About da Vinci ® Surgery

Urologic Surgery

When medication and other non-surgical treatments are unavailable or cannot relieve symptoms, surgery is the recommended treatment for many conditions that affect the male reproductive organs and urinary tract organs. These conditions include, among other things, prostate cancer, ureteropelvic junction (UPJ) obstruction, bladder and kidney cancer and vesicoureteral reflux.

Fortunately, less invasive surgical options are available to many people facing urologic surgery. The most common is laparoscopy, which uses small incisions. Laparoscopy can be very effective for many routine procedures. However, since some urologic surgeries require special surgical instruments, it is not recommended for more complex surgeries.

da Vinci® Surgery

A new category of surgery, the da Vinci ® Surgical System, is being used by an increasing number of surgeons worldwide for prostatectomy and other urologic procedures. It is a minimally invasive approach, using the latest in surgical and robotics technologies and is ideal for delicate urologic surgery. This includes prostatectomy, where the target site is not only tightly confined but also surrounded by nerves affecting urinary control and sexual function. Using da Vinci, your surgeon has a better tool to spare those delicate and critical surrounding nerves. This may improve your recovery experience and clinical outcomes with such benefits as

  • Significantly less pain1
  • Less blood loss1,2,3
  • Fewer complications1,4
  • Shorter hospital stay2,3
  • Faster return to normal daily activities5

da Vinci ® Urologic Procedures

A new category of surgery, enabled by the da Vinci ® Surgical System, is being used by an increasing number of surgeons worldwide for prostatectomy and other urologic procedures including

  • da Vinci ® Cystectomy
  • da Vinci ® Partial Nephrectomy
  • da Vinci ® Radical Nephrectomy
  • da Vinci ® Pyeloplasty
  • da Vinci ® Radical Prostatectomy

This minimally invasive approach, in which your surgeon utilizes the latest in computer and robotic technologies, is ideal for delicate urologic surgery. This includes prostatectomy – removal of the prostate gland to treat cancer – in which the target site is not only tightly confined but also surrounded by nerves affecting urinary control and sexual function. Using da Vinci ®, your surgeon has a better tool to spare surrounding nerves, which may enhance both your recovery experience and clinical outcomes.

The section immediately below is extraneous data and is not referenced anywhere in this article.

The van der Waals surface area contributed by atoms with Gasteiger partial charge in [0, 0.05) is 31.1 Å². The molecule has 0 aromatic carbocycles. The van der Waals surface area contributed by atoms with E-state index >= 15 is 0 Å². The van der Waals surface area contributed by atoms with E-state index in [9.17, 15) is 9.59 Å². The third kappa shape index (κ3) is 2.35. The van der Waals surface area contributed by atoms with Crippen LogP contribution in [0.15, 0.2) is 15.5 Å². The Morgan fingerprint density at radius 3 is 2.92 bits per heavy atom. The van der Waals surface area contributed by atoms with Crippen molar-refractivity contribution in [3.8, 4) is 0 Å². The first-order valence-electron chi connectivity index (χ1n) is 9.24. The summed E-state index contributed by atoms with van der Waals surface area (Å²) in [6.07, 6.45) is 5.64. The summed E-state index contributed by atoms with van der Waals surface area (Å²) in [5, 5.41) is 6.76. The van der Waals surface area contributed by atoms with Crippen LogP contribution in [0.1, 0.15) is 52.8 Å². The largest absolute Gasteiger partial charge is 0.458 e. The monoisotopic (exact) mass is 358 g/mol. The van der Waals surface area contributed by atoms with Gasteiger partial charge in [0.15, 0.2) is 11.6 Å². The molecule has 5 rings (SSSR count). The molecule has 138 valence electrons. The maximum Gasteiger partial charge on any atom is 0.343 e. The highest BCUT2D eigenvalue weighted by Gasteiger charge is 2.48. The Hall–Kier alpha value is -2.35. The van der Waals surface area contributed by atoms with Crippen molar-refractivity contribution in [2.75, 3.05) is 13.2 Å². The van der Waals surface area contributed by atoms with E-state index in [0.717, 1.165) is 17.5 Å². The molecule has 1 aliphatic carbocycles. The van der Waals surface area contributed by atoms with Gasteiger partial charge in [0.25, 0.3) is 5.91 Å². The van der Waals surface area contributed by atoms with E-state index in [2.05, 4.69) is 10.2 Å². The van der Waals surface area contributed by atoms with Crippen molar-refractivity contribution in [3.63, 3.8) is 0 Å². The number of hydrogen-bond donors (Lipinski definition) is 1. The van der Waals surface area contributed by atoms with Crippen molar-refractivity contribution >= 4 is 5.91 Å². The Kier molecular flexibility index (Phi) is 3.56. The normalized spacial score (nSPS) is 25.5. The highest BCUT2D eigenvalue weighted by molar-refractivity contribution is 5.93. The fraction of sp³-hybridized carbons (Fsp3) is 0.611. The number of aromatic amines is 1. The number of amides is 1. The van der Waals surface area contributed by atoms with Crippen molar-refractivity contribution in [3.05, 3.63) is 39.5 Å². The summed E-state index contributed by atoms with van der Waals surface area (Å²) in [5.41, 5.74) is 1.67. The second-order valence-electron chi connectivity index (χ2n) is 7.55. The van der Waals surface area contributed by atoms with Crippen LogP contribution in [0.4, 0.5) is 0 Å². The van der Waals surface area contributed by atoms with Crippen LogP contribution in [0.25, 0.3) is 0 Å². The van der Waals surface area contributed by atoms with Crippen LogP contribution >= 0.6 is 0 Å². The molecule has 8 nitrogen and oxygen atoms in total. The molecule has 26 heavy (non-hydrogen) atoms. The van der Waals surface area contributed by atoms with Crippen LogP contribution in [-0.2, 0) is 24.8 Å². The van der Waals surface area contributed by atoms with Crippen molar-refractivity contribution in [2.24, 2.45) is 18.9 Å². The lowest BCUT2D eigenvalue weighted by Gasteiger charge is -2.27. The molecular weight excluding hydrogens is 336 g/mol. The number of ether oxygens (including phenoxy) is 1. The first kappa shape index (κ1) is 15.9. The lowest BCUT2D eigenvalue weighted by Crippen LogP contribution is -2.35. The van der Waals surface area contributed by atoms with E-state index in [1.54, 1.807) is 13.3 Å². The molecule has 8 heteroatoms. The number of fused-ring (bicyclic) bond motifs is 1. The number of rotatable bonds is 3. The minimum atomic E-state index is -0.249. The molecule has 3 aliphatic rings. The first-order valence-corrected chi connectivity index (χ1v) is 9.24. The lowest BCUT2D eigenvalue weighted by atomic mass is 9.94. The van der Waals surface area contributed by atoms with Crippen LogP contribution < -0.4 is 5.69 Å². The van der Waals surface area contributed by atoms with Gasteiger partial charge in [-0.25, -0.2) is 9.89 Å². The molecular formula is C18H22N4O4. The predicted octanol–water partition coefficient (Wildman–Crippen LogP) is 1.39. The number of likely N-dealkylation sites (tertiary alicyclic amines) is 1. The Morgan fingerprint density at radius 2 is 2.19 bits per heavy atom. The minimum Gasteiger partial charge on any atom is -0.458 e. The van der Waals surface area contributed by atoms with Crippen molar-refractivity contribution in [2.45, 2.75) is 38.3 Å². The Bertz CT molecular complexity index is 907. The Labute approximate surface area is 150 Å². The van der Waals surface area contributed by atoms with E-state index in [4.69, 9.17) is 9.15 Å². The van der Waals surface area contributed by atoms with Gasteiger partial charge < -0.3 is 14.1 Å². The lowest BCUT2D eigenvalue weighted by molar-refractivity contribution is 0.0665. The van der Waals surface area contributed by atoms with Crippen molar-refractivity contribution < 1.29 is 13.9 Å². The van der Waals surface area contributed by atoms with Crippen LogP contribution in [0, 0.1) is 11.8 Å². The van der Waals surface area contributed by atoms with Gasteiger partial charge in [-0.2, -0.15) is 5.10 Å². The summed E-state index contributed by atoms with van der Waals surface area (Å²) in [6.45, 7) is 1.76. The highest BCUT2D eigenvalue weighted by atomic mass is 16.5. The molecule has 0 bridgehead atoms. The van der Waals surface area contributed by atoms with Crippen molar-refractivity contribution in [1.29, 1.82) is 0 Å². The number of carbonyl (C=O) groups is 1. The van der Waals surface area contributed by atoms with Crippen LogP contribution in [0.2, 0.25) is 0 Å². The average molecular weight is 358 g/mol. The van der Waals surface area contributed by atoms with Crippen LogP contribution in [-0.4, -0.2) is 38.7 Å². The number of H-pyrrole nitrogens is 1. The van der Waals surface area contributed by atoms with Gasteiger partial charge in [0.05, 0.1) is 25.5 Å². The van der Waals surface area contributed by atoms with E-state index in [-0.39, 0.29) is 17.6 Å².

While clinical studies support the effectiveness of the da Vinci Surgical System when used in minimally invasive surgery, individual results may vary. There are no guarantees of outcome. All surgeries involve the risk of major complications. Before you decide on surgery, discuss treatment options with your doctor. Understanding the risks of each treatment can help you make the best decision for your individual situation. Surgery with the da Vinci Surgical System may not be appropriate for every individual; it may not be applicable to your condition. Always ask your doctor about all treatment options, as well as their risks and benefits. Only your doctor can determine whether da Vinci Surgery is appropriate for your situation. The clinical information and opinions, including any inaccuracies expressed in this material by patients or doctors about da Vinci Surgery, are not necessarily those of Intuitive Surgical, Inc. and should not be considered as substitute for medical advice provided by your doctor. © 2010 Intuitive Surgical. All rights reserved.

Content provided by Intuitive Surgical. For more information, please visit www.davincisurgery.com

1Nix J, Smith A, Kurpad R, Nielsen ME, Wallen EM, Pruthi RS. Prospective randomized controlled trial of robotic versus open radical cystectomy for bladder cancer: perioperative and pathologic results. Eur Urol(2009), doi: 10.1016/j.eururo.2009.10.024.
2Rocco, B., et al., Robotic vs open prostatectomy in a laparoscopically naive centre: A matched-pair analysis. BJU International, 2009. 104(7): p. 991-995.
3BM, et al. Robotic Assisted Partial Nephrectomy Versus Laparoscopic Partial Nephrectomy for Renal Tumors: a Multi-Institutional Analysis of Perioperative Outcomes. J Urology (2009) 182:866-873–143.
4Carlsson S, Nilsson A, et al. Surgery-related complications in 1253 robot-assisted and 485 open retropubic radical prostatectomies at the Karolinska University Hospital, Sweden. Urology, 2010;75(5):1092-1097.
5Hohwu L, Akre O, Pedersen KV, Jonsson M, Nielsen CV, Gustafsson O. Open retropubic prostatectomy versus robot-assisted laparoscopic prostatectomy: A comparison of length of sick leave. Scand J Urol and Nephrol. Apr 7 2009:1-6.

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